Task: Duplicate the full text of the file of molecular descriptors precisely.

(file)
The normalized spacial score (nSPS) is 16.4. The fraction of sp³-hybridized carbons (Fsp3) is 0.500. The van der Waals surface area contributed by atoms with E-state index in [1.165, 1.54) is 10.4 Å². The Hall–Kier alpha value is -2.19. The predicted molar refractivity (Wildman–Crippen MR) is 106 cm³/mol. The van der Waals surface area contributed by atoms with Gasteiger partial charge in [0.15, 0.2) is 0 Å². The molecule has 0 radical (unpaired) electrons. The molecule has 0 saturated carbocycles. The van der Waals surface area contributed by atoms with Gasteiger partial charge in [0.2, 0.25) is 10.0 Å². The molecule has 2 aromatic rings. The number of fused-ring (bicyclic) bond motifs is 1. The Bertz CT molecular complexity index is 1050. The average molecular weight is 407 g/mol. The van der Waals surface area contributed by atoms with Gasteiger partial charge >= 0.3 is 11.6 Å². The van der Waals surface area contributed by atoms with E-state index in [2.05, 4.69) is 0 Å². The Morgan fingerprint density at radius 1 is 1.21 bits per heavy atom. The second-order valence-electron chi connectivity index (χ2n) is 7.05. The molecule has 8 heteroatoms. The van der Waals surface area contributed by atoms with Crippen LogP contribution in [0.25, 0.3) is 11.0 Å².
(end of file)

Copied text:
The normalized spacial score (nSPS) is 16.4. The fraction of sp³-hybridized carbons (Fsp3) is 0.500. The van der Waals surface area contributed by atoms with E-state index in [1.165, 1.54) is 10.4 Å². The Hall–Kier alpha value is -2.19. The predicted molar refractivity (Wildman–Crippen MR) is 106 cm³/mol. The van der Waals surface area contributed by atoms with Gasteiger partial charge in [0.15, 0.2) is 0 Å². The molecule has 0 radical (unpaired) electrons. The molecule has 0 saturated carbocycles. The van der Waals surface area contributed by atoms with Gasteiger partial charge in [0.2, 0.25) is 10.0 Å². The molecule has 2 aromatic rings. The number of fused-ring (bicyclic) bond motifs is 1. The Bertz CT molecular complexity index is 1050. The average molecular weight is 407 g/mol. The van der Waals surface area contributed by atoms with Gasteiger partial charge >= 0.3 is 11.6 Å². The van der Waals surface area contributed by atoms with E-state index in [2.05, 4.69) is 0 Å². The Morgan fingerprint density at radius 1 is 1.21 bits per heavy atom. The second-order valence-electron chi connectivity index (χ2n) is 7.05. The molecule has 8 heteroatoms. The van der Waals surface area contributed by atoms with Crippen LogP contribution in [0.25, 0.3) is 11.0 Å².